3. 3.3. Knowledge Discontinuity Crises
        1. 3.3.1. Knowledge Vacuum
        2. 3.3.2. Knowledge Panic
        3. 3.3.3. Knowledge Bewilderment
        4. 3.3.4. Information Overload, Knowledge Deficiency
        5. 3.3.5. Knowledge Stuffing
        6. 3.3.6. Knowledge Fantasy
        7. 3.3.7. Knowledge Rigidity
      4. 3.4. The Competitive Advantages of Continuity Management
        1. 3.4.1. Speeds the Ramp-Up of New Employees
        2. 3.4.2. Results in Better Decision Making and Fewer Mistakes
        3. 3.4.3. Improves Training Effectiveness for New Employees
        4. 3.4.4. Lowers the Stress, Raises the Morale, and Increases the Commitment of Both New and Current Employees
        5. 3.4.5. Preserves Knowledge Networks
        6. 3.4.6. Focuses Employee Attention on Identifying Job-Critical Knowledge and Productivity Leverage Points
        7. 3.4.7. Prevents Knowledge Hoarding
        8. 3.4.8. Preserves Institutional Memory
        9. 3.4.9. Facilitates Knowledge Creation, Innovation, Continuous Improvement, and Organizational Learning
        10. 3.4.10. Reduces Job Turnover and Increases a Sense of Employee Value
        11. 3.4.11. Lowers Job-Turnover Costs
        12. 3.4.12. Reduces Organizational Vulnerability When Utilizing the Contingency Workforce
        13. 3.4.13. Increases Customer Confidence and Reduces Customer Attrition
        14. 3.4.14. Sustains Core Corporate Values, Competencies, and Mission
        15. 3.4.15. Increases Long-Term Organizational Effectiveness
    4. 4. The Knowledge Learning Curve
      1. 4.1. The Learning Curve
      2. 4.2. The Knowledge Learning Curve
      3. 4.3. Knowledge Continuity as Productivity Continuity
      4. 4.4. Phases of Productivity
        1. 4.4.1. Phase 1: Orientation
        2. 4.4.2. Phase 2: Assimilation
        3. 4.4.3. Phase 3: Productivity
        4. 4.4.4. Phase 4: High Performance
        5. 4.4.5. Phase 5: Departure
  4. II. Confessions of a Continuity Manager
    1. 5. Getting Started
      1. 5.1. Brett's Journal Begins
      2. 5.2. My Lunch with Andre
      3. 5.3. The Great Barrier Reefs
      4. 5.4. KC Prime Caveat
    2. 6. Six Steps to Continuity Management
      1. 6.1. Step 1: Conduct a Knowledge Continuity Assessment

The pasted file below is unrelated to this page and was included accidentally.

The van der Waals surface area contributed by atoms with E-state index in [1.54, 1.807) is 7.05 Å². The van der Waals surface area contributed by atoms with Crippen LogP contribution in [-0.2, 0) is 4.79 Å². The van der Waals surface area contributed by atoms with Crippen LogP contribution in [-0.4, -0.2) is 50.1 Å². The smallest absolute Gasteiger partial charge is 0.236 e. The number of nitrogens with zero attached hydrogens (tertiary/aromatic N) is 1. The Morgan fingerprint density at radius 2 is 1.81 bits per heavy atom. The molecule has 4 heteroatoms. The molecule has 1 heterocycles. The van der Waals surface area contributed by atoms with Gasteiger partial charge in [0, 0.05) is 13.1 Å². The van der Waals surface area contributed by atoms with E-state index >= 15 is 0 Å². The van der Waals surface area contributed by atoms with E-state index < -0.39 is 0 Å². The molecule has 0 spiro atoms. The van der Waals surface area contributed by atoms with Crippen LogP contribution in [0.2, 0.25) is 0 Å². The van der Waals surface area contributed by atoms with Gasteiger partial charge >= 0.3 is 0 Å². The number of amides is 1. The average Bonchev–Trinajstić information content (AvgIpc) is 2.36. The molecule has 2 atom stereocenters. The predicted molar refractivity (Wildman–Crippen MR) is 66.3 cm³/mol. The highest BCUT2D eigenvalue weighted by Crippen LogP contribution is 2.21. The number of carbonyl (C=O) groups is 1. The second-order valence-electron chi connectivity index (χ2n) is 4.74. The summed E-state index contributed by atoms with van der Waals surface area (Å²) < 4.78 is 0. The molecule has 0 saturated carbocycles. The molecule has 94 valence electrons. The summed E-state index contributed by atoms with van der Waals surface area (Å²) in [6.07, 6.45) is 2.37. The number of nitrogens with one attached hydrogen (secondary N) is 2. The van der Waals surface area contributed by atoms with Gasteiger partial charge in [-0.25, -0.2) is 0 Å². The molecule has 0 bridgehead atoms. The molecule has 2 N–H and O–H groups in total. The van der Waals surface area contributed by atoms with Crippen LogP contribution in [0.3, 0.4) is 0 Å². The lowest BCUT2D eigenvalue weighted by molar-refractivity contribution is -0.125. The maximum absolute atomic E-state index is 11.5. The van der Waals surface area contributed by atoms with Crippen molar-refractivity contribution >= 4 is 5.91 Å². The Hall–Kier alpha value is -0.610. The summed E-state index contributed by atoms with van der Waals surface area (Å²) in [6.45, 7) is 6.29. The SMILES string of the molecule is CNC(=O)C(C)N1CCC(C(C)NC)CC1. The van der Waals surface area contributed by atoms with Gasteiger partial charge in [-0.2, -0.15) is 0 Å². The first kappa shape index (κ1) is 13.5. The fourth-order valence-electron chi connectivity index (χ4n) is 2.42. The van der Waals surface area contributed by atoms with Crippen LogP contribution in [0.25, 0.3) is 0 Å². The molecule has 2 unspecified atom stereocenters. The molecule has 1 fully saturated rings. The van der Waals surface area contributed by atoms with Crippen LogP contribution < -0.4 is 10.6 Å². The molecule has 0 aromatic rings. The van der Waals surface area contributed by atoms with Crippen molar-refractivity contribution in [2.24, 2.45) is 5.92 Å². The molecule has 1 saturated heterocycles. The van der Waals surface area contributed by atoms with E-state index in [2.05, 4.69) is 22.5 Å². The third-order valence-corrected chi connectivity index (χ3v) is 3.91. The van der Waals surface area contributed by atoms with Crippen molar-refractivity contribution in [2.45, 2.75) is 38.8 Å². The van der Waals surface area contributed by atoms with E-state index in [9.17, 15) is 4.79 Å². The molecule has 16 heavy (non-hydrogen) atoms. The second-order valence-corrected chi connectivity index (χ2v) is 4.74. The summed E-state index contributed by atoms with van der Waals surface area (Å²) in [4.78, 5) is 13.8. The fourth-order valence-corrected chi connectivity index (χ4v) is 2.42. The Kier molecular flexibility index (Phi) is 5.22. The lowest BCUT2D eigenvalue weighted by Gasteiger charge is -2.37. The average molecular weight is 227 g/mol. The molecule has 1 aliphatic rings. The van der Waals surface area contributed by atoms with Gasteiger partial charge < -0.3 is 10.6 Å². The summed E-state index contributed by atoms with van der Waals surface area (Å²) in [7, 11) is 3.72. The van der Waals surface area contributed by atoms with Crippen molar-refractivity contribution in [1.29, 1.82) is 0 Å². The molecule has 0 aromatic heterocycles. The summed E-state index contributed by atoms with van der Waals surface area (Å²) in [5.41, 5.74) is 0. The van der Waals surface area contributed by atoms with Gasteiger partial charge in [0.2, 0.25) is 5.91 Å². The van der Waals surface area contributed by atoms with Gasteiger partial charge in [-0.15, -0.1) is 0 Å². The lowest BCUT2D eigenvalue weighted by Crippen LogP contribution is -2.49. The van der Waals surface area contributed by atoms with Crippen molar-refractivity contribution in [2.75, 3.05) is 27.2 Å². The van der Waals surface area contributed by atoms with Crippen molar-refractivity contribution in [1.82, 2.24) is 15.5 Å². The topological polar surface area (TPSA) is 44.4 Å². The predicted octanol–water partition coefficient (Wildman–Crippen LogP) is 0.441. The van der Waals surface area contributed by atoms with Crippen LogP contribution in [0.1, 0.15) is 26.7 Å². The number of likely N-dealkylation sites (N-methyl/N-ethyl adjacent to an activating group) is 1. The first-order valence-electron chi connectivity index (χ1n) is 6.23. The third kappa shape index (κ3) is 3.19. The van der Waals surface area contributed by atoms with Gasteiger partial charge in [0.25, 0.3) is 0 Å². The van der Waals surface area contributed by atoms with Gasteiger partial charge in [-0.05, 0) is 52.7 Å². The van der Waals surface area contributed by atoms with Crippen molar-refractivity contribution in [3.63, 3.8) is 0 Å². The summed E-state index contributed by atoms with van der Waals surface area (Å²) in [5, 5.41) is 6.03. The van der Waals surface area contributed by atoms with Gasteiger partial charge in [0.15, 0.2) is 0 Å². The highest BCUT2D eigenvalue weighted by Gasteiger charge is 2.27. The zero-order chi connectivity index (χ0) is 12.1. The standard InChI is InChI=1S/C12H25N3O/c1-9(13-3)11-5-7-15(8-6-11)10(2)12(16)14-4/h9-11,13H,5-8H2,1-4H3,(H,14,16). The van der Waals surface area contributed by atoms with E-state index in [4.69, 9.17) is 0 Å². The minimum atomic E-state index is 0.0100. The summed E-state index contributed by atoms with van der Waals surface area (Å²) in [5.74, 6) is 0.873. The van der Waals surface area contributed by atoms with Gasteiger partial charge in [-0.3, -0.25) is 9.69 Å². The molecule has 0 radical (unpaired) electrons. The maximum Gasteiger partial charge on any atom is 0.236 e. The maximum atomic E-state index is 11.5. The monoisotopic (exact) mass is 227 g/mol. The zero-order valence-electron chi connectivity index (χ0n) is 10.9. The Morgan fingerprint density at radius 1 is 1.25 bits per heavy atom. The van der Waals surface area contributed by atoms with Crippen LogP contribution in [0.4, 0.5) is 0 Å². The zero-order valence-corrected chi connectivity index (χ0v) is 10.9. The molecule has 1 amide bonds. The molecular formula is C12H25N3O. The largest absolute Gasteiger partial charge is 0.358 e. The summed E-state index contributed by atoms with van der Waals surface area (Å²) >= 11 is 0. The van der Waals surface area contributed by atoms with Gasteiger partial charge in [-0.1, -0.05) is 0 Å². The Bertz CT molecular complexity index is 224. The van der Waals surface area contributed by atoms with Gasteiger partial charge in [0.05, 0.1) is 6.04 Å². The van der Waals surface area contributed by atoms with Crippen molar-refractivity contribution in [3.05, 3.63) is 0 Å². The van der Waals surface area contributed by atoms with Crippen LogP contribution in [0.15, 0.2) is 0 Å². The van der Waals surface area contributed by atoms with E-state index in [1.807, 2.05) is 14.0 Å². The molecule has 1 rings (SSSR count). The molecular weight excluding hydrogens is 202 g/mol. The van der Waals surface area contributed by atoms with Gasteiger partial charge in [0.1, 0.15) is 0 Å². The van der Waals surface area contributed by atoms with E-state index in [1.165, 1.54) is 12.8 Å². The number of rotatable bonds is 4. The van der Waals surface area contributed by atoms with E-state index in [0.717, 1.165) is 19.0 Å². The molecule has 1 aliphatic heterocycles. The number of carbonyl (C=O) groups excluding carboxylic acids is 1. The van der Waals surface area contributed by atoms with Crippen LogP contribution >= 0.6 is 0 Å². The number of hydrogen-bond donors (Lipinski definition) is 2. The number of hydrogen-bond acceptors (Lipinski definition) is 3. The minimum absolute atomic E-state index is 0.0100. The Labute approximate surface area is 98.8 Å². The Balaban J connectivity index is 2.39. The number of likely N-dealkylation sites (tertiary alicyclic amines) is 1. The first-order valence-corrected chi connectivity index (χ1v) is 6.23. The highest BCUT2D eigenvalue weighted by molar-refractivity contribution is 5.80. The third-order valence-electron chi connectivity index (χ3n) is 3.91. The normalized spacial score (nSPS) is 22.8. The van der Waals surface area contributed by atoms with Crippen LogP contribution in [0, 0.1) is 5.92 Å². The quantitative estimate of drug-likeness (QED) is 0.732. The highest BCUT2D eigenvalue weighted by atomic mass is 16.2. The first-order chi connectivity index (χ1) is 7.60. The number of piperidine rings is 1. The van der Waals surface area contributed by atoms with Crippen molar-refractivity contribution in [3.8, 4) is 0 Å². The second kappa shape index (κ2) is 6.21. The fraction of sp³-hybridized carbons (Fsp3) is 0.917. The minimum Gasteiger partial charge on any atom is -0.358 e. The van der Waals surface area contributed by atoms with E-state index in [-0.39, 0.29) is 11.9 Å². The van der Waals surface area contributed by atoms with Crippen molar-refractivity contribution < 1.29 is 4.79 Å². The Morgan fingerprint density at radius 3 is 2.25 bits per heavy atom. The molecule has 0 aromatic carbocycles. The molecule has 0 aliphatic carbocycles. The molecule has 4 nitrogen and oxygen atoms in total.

2. 6.2. Step 2: Determine the Objectives and Scope of the Continuity Management Initiative
        1. 6.2.1. Objectives of Continuity Management
        2. 6.2.2. Scope
          1. 6.2.2.1. Breadth of Knowledge Capture and Transfer.
          2. 6.2.2.2. Depth of Knowledge Capture and Transfer.
          3. 6.2.2.3. Technological Sophistication.
          4. 6.2.2.4. Support for Continuity Management Implementation.
        3. 6.2.3. Building the Business Case
      3. 6.3. Step 3: Establish Coordination Responsibility
      4. 6.4. Step 4: Plan the Continuity Management Implementation Initiative
      5. 6.5. Step 5: Create the Methodology to Harvest and Transfer the Critical Operational Knowledge
      6. 6.6. Step 6: Transfer the Operational Knowledge
    3. 7. The Knowledge Continuity Assessment
    4. 8. Designing the Knowledge Profile
      1. 8.1. Content of the Knowledge Profile
      2. 8.2. Knowledge Sections of the Knowledge Profile
      3. 8.3. Welcome to the Knowledge Profile
      4. 8.4. Knowledge Categories of the Knowledge Profile
        1. 8.4.1. Section 1: Operating Data
        2. 8.4.2. Section 2: Key Operational Knowledge
        3. 8.4.3. Section 3: Basic Operational Knowledge
        4. 8.4.4. Section 4: Background Operational Knowledge
    5. 9. Developing K-PAQ: The Knowledge Profile Analysis Questions
      1. 9.1. Techniques for Harvesting Knowledge
        1. 9.1.1. Interview
        2. 9.1.2. Questionnaire
      2. 9.2. Knowledge Profile Creation Process
        1. 9.2.1. The K-PAQ Cafeteria
      3. 9.3. K-PAQ: The Knowledge Profile Analysis Questions
      4. 9.4. Section 1: Operating Data
      5. 9.5. Section 2: Key Operational Knowledge
        1. 9.5.1. Front-Burner Issues
        2. 9.5.2. Hibernating Issues
        3. 9.5.3. Key Customers
        4. 9.5.4. Projects Pending
      6. 9.6. Section 3: Basic Operational Knowledge
        1. 9.6.1. Job Objectives
        2. 9.6.2. Primary Job Functions
        3. 9.6.3. Reporting Lines
        4. 9.6.4. Primary Job Activities (Tasks and Responsibilities)
          1. 9.6.4.1. Question Set A: Time Relationship.